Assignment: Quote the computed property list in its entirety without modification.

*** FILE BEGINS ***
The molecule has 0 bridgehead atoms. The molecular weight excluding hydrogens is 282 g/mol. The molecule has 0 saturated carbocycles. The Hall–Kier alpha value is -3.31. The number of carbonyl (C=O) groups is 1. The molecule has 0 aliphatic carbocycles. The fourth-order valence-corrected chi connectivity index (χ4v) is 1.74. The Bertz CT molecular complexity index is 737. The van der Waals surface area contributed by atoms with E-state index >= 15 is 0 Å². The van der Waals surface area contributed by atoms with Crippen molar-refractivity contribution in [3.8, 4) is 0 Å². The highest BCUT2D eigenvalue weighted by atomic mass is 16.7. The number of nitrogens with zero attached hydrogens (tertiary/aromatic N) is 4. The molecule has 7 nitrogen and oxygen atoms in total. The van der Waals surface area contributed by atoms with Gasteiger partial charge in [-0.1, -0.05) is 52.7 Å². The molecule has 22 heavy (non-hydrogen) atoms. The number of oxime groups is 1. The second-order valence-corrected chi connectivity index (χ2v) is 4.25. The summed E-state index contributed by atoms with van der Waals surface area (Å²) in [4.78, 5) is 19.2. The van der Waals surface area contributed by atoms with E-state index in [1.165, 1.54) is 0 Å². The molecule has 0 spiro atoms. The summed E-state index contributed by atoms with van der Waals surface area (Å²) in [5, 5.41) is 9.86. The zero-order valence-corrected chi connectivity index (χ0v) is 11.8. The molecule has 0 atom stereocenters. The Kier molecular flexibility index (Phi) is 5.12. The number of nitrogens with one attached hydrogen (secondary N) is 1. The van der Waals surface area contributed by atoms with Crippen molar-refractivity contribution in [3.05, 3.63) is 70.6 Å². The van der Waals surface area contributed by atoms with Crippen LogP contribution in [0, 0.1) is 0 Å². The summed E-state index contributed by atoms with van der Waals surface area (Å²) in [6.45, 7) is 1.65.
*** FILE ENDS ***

The molecule has 0 bridgehead atoms. The molecular weight excluding hydrogens is 282 g/mol. The molecule has 0 saturated carbocycles. The Hall–Kier alpha value is -3.31. The number of carbonyl (C=O) groups is 1. The molecule has 0 aliphatic carbocycles. The fourth-order valence-corrected chi connectivity index (χ4v) is 1.74. The Bertz CT molecular complexity index is 737. The van der Waals surface area contributed by atoms with E-state index >= 15 is 0 Å². The van der Waals surface area contributed by atoms with Crippen molar-refractivity contribution in [3.8, 4) is 0 Å². The highest BCUT2D eigenvalue weighted by atomic mass is 16.7. The number of nitrogens with zero attached hydrogens (tertiary/aromatic N) is 4. The molecule has 7 nitrogen and oxygen atoms in total. The van der Waals surface area contributed by atoms with Gasteiger partial charge in [-0.1, -0.05) is 52.7 Å². The molecule has 22 heavy (non-hydrogen) atoms. The number of oxime groups is 1. The second-order valence-corrected chi connectivity index (χ2v) is 4.25. The summed E-state index contributed by atoms with van der Waals surface area (Å²) in [4.78, 5) is 19.2. The van der Waals surface area contributed by atoms with E-state index in [1.165, 1.54) is 0 Å². The molecule has 0 spiro atoms. The summed E-state index contributed by atoms with van der Waals surface area (Å²) in [5, 5.41) is 9.86. The zero-order valence-corrected chi connectivity index (χ0v) is 11.8. The molecule has 0 atom stereocenters. The Kier molecular flexibility index (Phi) is 5.12. The number of nitrogens with one attached hydrogen (secondary N) is 1. The van der Waals surface area contributed by atoms with Crippen molar-refractivity contribution in [3.05, 3.63) is 70.6 Å². The van der Waals surface area contributed by atoms with Crippen LogP contribution in [0, 0.1) is 0 Å². The summed E-state index contributed by atoms with van der Waals surface area (Å²) in [6.45, 7) is 1.65.